Senator Mitch McConnell, the majority leader, had argued for weeks that Roy Moore should leave the race over accusations involving teenage girls.

Senator Orrin G. Hatch after the Senate passed the tax bill on Saturday. He hinted that it was possible that the House could take up the Senate bill and avoid a conference to hash out differences in the House and Senate measures.

Few Hurdles Left, G.O.P. Is Confident Tax Cuts Will Be Signed This Month

By JIM TANKERSLEY AND ALAN RAPPEPORT

The same forces that rocketed the House and Senate tax measures to passage appear likely to bond Republicans as they work to hash out the differences.

President Trump has fueled a polarized, paralyzed environment that has made it difficult for Betsy DeVos, the education secretary, to accomplish her goals, allies of the secretary say.

DeVos Allies See New Obstacle to School Choice Efforts: Trump

By ERICA L. GREEN

For all her tough talk, Betsy DeVos, the education secretary, has made little progress on priorities like school vouchers and charter schools. Allies blame the storms around the president.

Republican tax cuts could give Speaker Paul D. Ryan a chance to pursue what he has long wanted: a smaller government with a skimpier social safety net.

Heading Toward Tax Victory, Republicans Eye Next Step: Cut Spending

By KATE ZERNIKE AND ALAN RAPPEPORT

With Republicans’ new ambitions, the bill heading toward completion is not just a tax cut, but the first step toward a long-held vision to undo the New Deal and Great Society.

A former senator, Tom Harkin, Democrat of Iowa, in Newark in September. He said many of his former colleagues should follow him out the door. “My gosh, you just think, move on and let someone else have a chance,” he said.
ON WASHINGTON

Why It’s Hard to Quit the Senate (but It Can Be Done)

By CARL HULSE

Former Senator Tom Harkin offers advice to former colleagues who can’t seem to let go: Give life outside the Capitol a try before it’s too late.

Robert S. Mueller III, the special counsel investigating Russian meddling in the election, in June.

Mueller Removed Top Agent in Russia Inquiry Over Texts

By MICHAEL S. SCHMIDT, MATT APUZZO AND ADAM GOLDMAN

The special counsel, Robert Mueller, had a top agent removed from his inquiry after the Justice Department’s inspector general began examining whether the agent sent texts expressing political views.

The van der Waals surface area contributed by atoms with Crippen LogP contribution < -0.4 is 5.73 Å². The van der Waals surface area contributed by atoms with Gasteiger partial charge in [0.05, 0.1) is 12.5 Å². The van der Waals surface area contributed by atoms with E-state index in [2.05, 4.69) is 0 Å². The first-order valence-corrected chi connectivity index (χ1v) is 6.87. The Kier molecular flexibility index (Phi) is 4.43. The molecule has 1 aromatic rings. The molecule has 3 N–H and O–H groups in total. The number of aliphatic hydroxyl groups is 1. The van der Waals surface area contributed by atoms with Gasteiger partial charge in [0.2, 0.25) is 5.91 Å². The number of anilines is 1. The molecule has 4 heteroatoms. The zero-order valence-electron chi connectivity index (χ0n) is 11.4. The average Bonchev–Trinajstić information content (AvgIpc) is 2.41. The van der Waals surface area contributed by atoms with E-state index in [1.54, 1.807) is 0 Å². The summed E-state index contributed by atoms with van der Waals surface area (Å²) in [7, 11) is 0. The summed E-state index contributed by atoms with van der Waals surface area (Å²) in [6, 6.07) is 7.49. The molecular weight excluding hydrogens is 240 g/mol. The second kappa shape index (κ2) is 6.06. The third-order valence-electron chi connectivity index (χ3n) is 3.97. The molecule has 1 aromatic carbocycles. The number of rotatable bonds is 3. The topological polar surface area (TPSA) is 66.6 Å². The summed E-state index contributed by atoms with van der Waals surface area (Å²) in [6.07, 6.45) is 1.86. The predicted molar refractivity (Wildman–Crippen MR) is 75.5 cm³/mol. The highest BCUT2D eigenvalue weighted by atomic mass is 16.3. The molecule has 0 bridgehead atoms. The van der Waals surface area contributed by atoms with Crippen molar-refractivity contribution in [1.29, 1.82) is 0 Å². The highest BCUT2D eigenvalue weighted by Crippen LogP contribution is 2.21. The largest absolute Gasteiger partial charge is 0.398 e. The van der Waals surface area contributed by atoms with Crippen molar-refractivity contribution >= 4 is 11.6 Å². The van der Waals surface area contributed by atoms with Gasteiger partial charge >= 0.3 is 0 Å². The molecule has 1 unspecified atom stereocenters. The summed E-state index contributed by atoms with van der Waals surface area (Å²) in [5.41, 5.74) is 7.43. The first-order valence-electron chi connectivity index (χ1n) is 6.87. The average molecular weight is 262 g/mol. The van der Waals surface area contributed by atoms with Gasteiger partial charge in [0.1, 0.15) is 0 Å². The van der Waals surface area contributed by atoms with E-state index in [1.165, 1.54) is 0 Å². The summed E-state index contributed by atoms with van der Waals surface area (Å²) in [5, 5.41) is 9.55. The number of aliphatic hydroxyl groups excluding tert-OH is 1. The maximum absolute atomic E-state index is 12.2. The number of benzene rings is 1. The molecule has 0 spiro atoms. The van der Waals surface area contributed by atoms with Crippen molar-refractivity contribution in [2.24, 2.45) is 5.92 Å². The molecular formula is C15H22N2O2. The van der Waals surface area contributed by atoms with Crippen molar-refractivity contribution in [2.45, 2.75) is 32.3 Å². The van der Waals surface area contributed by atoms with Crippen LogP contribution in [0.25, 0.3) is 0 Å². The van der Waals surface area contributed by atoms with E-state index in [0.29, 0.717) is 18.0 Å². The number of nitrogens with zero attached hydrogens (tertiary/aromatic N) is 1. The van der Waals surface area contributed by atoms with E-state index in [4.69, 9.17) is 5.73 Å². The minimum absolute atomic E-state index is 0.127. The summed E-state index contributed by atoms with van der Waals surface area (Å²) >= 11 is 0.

With Republicans intent on passing a tax overhaul along party lines, public protests have been Democrats’ only weapon throughout the lightning-fast progression of the bill.

A Hasty, Hand-Scribbled Tax Bill Sets Off an Outcry

By JIM TANKERSLEY AND ALAN RAPPEPORT

Senator Jon Tester, Democrat of Montana, called it “Washington D.C. at its worst” as Republicans sought to speed through their amended bill, handwriting and all.

Right and Left: Partisan Writing You Shouldn’t Miss
Read about how the other side thinks. We have collected political writing from around the web and across ideologies.
From the Right
Andrew C. McCarthy in National Review:
“There’s less to the news than meets the eye.”
Mr. McCarthy does not believe that the news of Michael T. Flynn’s guilty plea is a sign of a major breakthrough for the Russia investigation. If collusion did indeed occur between the Trump campaign and Russia, then Mr. Flynn would be “pleading guilty to an espionage conspiracy,” not what Mr. McCarthy describes as a “process crime” — lying to the F.B.I. Read more »
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From the Left
Bob Dreyfuss in The Nation:
“Did Trump’s campaign collude with the Russians to subvert the US elections? The answer is still: We don’t know. There’s plenty of smoke, from multiple directions.”
Based on Mr. Flynn’s guilty plea, explains Mr. Dreyfuss, it would be premature to conclude that President Trump broke any law. However, Mr. Dreyfuss thinks the minimal charges against the president’s former national security adviser are a sign that Mr. Flynn is cooperating with the special counsel, Robert Mueller, and his team. He is, outside of Mr. Trump’s own family, one of the people who could most damage the president if he has flipped. Read more »